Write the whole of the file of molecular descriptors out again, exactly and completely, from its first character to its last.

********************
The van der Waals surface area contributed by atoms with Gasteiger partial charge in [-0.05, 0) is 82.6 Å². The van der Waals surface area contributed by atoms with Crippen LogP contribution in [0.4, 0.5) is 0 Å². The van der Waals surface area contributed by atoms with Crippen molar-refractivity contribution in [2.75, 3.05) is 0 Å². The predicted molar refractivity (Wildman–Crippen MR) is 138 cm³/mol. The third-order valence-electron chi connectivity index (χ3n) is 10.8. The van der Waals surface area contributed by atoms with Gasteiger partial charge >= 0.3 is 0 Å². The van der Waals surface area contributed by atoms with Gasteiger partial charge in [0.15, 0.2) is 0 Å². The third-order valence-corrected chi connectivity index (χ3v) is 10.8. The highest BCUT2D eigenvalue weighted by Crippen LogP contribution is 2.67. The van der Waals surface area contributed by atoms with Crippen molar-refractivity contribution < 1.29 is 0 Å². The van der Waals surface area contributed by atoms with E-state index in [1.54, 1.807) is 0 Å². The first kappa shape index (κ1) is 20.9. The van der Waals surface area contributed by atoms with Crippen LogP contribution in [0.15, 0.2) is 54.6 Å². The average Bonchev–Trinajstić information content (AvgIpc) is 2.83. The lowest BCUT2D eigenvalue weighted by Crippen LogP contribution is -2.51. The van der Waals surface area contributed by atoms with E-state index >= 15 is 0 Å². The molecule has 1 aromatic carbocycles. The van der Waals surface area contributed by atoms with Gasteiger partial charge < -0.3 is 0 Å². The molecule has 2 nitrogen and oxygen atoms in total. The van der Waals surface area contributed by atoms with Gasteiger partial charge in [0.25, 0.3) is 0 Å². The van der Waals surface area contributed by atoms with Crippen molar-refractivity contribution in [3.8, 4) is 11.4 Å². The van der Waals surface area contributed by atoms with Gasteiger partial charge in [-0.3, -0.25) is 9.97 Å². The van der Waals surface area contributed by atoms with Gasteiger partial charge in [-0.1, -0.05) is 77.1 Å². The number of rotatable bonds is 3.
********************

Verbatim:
The van der Waals surface area contributed by atoms with Gasteiger partial charge in [-0.05, 0) is 82.6 Å². The van der Waals surface area contributed by atoms with Crippen LogP contribution in [0.4, 0.5) is 0 Å². The van der Waals surface area contributed by atoms with Crippen molar-refractivity contribution in [2.75, 3.05) is 0 Å². The predicted molar refractivity (Wildman–Crippen MR) is 138 cm³/mol. The third-order valence-electron chi connectivity index (χ3n) is 10.8. The van der Waals surface area contributed by atoms with Gasteiger partial charge >= 0.3 is 0 Å². The van der Waals surface area contributed by atoms with Gasteiger partial charge in [0.15, 0.2) is 0 Å². The third-order valence-corrected chi connectivity index (χ3v) is 10.8. The highest BCUT2D eigenvalue weighted by Crippen LogP contribution is 2.67. The van der Waals surface area contributed by atoms with Crippen molar-refractivity contribution < 1.29 is 0 Å². The van der Waals surface area contributed by atoms with E-state index in [1.54, 1.807) is 0 Å². The first kappa shape index (κ1) is 20.9. The van der Waals surface area contributed by atoms with Crippen LogP contribution in [0.15, 0.2) is 54.6 Å². The average Bonchev–Trinajstić information content (AvgIpc) is 2.83. The lowest BCUT2D eigenvalue weighted by Crippen LogP contribution is -2.51. The van der Waals surface area contributed by atoms with E-state index >= 15 is 0 Å². The molecule has 1 aromatic carbocycles. The van der Waals surface area contributed by atoms with Gasteiger partial charge < -0.3 is 0 Å². The molecule has 2 nitrogen and oxygen atoms in total. The van der Waals surface area contributed by atoms with Gasteiger partial charge in [0.25, 0.3) is 0 Å². The van der Waals surface area contributed by atoms with Crippen molar-refractivity contribution in [3.8, 4) is 11.4 Å². The van der Waals surface area contributed by atoms with Gasteiger partial charge in [-0.3, -0.25) is 9.97 Å². The van der Waals surface area contributed by atoms with Gasteiger partial charge in [-0.1, -0.05) is 77.1 Å². The number of rotatable bonds is 3.